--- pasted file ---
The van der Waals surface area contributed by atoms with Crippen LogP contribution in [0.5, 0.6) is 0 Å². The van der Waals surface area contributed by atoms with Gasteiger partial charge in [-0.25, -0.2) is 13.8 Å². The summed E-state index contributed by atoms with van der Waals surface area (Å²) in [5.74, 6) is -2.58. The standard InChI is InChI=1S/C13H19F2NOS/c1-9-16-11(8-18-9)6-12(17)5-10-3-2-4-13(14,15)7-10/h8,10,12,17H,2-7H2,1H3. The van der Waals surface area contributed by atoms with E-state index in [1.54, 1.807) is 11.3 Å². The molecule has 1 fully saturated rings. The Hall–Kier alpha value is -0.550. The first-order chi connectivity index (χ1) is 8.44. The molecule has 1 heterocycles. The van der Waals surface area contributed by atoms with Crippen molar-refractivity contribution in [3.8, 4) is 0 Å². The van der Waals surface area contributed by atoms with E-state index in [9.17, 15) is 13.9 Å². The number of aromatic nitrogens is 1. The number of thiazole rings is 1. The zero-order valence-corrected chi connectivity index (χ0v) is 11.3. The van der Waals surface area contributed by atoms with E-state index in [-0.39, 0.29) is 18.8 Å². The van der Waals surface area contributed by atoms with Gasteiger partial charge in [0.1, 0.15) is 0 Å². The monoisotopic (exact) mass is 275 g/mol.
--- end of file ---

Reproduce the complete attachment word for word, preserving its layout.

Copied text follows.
The van der Waals surface area contributed by atoms with Crippen LogP contribution in [0.5, 0.6) is 0 Å². The van der Waals surface area contributed by atoms with Gasteiger partial charge in [-0.25, -0.2) is 13.8 Å². The summed E-state index contributed by atoms with van der Waals surface area (Å²) in [5.74, 6) is -2.58. The standard InChI is InChI=1S/C13H19F2NOS/c1-9-16-11(8-18-9)6-12(17)5-10-3-2-4-13(14,15)7-10/h8,10,12,17H,2-7H2,1H3. The van der Waals surface area contributed by atoms with E-state index in [1.54, 1.807) is 11.3 Å². The molecule has 1 fully saturated rings. The Hall–Kier alpha value is -0.550. The first-order chi connectivity index (χ1) is 8.44. The molecule has 1 heterocycles. The van der Waals surface area contributed by atoms with Crippen molar-refractivity contribution in [3.8, 4) is 0 Å². The van der Waals surface area contributed by atoms with E-state index in [9.17, 15) is 13.9 Å². The number of aromatic nitrogens is 1. The number of thiazole rings is 1. The zero-order valence-corrected chi connectivity index (χ0v) is 11.3. The van der Waals surface area contributed by atoms with E-state index in [-0.39, 0.29) is 18.8 Å². The van der Waals surface area contributed by atoms with Gasteiger partial charge in [0.1, 0.15) is 0 Å². The monoisotopic (exact) mass is 275 g/mol.